How does Harper Lee put emphasis on the importance of parental influence in her book To Kill a Mockingbird?I know there is a contrast between Bob Ewell and Atticus Finch, but are there any more...
How does Harper Lee put emphasis on the importance of parental influence in her book To Kill a Mockingbird?
I know there is a contrast between Bob Ewell and Atticus Finch, but are there any more 'subtle' details that might further promote the image of parental influence?
Of course, there is the contrast between Bob Ewell and Atticus Finch. Ewell is a terrible role model as a parent. He lies. Therefore, Mayella lies, even while under oath. Ewell has taught Mayella to be deceitful. She has no mercy on Tom Robinson. She falsely accuses him of rape. Ultimately, she sends an innocent man to his death. No doubt, Bob Ewell is a terrible father and is also disrespected by the community:
Bob Ewell is despised by Maycomb society as a shiftless drunkard. He is unable to keep a job, spends all his relief moneyon alcohol, and traps animals outside of hunting season. He provides little support to his large, motherless family, and is reputed to beat his children (and perhaps sexually abuse them too, as Mayella's testimony hints).
While Atticus Finch is an excellent role model, there is a question as to what sort of parent Boo Radley's father was. Boo has been raised by a man the whole community disrespected. Boo's father no doubt was abusive to Boo. That could explain why Boo Radley stabbed his father with scissors.
Despite his history of being abused by his father, Boo is revealed to be a gentle soul through his unseen acts: the gifts he leaves in the tree; his mending of Jem's torn pants; the blanket he puts around Scout the night of the fire; and finally, his rescue of the children from Bob Ewell' s murderous attack.
The Boo the children come to know would have never done such a thing as stab his father had he not been provoked.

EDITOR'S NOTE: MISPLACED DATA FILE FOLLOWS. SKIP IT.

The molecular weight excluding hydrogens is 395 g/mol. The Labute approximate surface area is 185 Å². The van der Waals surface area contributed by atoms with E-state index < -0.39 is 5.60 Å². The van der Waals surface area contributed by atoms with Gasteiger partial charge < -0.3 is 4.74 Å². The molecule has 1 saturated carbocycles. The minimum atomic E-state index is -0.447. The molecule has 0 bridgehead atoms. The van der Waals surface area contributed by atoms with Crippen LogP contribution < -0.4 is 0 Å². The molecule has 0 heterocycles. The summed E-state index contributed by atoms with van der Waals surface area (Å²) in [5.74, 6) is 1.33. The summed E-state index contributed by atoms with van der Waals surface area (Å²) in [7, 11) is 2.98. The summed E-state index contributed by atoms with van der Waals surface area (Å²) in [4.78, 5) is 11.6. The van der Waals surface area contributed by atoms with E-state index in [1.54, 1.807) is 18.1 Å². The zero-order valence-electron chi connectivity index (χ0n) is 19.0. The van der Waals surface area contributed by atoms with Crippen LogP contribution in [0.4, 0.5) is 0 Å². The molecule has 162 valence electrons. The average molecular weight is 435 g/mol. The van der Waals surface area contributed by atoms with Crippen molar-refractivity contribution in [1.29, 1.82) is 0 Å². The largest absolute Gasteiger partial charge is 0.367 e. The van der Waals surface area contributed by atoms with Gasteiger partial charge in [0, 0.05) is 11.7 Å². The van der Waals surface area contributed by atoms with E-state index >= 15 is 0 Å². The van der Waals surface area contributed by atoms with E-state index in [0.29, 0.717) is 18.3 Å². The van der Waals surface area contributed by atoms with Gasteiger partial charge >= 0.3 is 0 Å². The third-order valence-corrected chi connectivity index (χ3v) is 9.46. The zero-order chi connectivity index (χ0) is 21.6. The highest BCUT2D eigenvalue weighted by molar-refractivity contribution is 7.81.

There is also a question about what type of parents Dill has. He claims that they do not care about him. Of course, he could be exaggerating or falsely accusing his parents, but Dill does seem to be experiencing a lack of love by his parents. He runs away from home; therefore, there has to be some type of problem with his parents:
Seemingly ignored (but not neglected) by his parents, Dill enjoys his yearly visits to his aunt, Rachel Haverford, who lives next door to the Finches—he even runs away from home one summer to come to Maycomb.
Truly, Atticus Finch is an exemplary parent. Jem and Scout are fortunate to have such a father. He is a loving father. He spends time with his children, even though he is busy. He takes time to read to them. He teaches them to respect all people. The small town of Maycomb could use more parents like Atticus finch:
As a father Atticus is affectionate with Jem and Scout, ready with a hug when they need comfort and available to spend time reading to them. Although he allows his children freedom to play and explore, he is also a firm disciplinarian, always teaching his children to think of how their actions affect others and devising punishments to teach his children valuable lessons.